These are just a few examples of the many pictures I took of the cracks in peoples' houses. Talking to residents, what became even more obvious were the cracks that the construction of the Eastern Freeway had caused in peoples's entire lives and communities. It's no wonder, as Keith put it, that: 'We are not going to cop the chaos of the seventies again. The citizens of Collingwood and Lower Clifton Hill (who are once again in the firing line) will fight the Tunnel all the way.' And the rest of us will be right behind them.

Monday, December 16, 2013

So this is Melbourne: Brunswick Street Tunnel Picket this morning.

'Push!'

Unbelievable but true. This morning inner-city Melbourne felt like a police state, as a large contingent of armed officers rammed East-West protesters, who had linked arms to encircle the drilling rig on Brunswick Street. Amidst cries, and occasional shouts from protestors that 'This is a peaceful protest' and with one young man imploring: 'Don't hurt my mother!' police pushed and dragged protestors from the fence.
Some people were hurt. Many were frightened. Fortunately the Street Medics were in attendance as usual to treat and comfort (and water).


Medic alert

Amidst the scuffles and chants of 'No tunnel. No way. We're going to fight it all the way', feisty Rosie managed to escape notice and scampered up the rig, to which she attached herself with her handbag strap (vinyl of course). From her vantage point she cheerfully resisted the urging of police to come down.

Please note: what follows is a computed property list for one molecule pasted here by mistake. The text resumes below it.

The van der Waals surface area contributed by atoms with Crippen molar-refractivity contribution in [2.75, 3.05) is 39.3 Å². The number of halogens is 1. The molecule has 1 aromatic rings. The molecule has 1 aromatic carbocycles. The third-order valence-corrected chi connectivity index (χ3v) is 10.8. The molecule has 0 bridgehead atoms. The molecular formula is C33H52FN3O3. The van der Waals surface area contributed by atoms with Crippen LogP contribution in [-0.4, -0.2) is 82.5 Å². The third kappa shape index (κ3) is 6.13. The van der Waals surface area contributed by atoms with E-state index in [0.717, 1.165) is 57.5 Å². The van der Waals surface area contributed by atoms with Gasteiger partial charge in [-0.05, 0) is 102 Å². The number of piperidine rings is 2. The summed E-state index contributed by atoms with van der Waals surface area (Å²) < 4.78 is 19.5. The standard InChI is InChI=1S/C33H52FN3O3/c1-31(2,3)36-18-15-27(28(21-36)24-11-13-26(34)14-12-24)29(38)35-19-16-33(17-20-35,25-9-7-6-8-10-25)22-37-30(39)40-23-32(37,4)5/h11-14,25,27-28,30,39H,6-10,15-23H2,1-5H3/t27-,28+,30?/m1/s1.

Rosie - woman of the hour

It was great to hear that work on another rig, in Emma Street, was also at a standstill because two of our fellow protestors, Andrew and Gabriella, had taken the initiative and locked on. The Steet Medics and a few other people were there supporting them.

Removing the protestors from around the Brunswick Street fence, the police then stationed themselves in front of it. After a break to compose themselves, the protestors took up new positions in front of the police.


Determined

Periodically protestors kept up their chants: 'What do we want?' 'Public Transport.' 'When so we want it?' 'Now.' 'How are we gonna get it?' 'Fight for it.' And they did that even after what I found to be one of the most shocking and upsetting incidents - on orders from a superior, all along the line the police gave protestors an almighty push in the back. Arriving just after dawn, I'd found the image of the assembled police, in their reflective gear particularly scary in the half light, but in the light of day they proved even more frightening.

A scary prospect

The police targeted different protestors, and at one point a young man called Brendan was dragged to the ground, handcuffed and marched off to a police van where he was charged with assaulting a policeman!


Brendan after his ordeal